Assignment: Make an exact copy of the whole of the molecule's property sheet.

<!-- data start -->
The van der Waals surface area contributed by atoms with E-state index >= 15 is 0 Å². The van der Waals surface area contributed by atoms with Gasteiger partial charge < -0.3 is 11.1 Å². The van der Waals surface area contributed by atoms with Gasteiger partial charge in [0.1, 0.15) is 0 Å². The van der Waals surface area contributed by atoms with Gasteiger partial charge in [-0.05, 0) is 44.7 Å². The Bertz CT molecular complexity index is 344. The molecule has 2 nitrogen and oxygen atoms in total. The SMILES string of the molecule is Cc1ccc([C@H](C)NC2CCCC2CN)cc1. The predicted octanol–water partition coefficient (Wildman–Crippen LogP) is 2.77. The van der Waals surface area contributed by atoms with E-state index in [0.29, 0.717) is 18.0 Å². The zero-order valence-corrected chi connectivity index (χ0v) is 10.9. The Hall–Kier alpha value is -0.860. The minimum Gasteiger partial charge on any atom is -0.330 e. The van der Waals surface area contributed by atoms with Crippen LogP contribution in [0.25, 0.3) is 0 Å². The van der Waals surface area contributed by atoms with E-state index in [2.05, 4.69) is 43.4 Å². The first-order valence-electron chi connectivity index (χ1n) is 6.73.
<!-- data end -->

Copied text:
The van der Waals surface area contributed by atoms with E-state index >= 15 is 0 Å². The van der Waals surface area contributed by atoms with Gasteiger partial charge < -0.3 is 11.1 Å². The van der Waals surface area contributed by atoms with Gasteiger partial charge in [0.1, 0.15) is 0 Å². The van der Waals surface area contributed by atoms with Gasteiger partial charge in [-0.05, 0) is 44.7 Å². The Bertz CT molecular complexity index is 344. The molecule has 2 nitrogen and oxygen atoms in total. The SMILES string of the molecule is Cc1ccc([C@H](C)NC2CCCC2CN)cc1. The predicted octanol–water partition coefficient (Wildman–Crippen LogP) is 2.77. The van der Waals surface area contributed by atoms with E-state index in [0.29, 0.717) is 18.0 Å². The zero-order valence-corrected chi connectivity index (χ0v) is 10.9. The Hall–Kier alpha value is -0.860. The minimum Gasteiger partial charge on any atom is -0.330 e. The van der Waals surface area contributed by atoms with Crippen LogP contribution in [0.25, 0.3) is 0 Å². The van der Waals surface area contributed by atoms with E-state index in [2.05, 4.69) is 43.4 Å². The first-order valence-electron chi connectivity index (χ1n) is 6.73.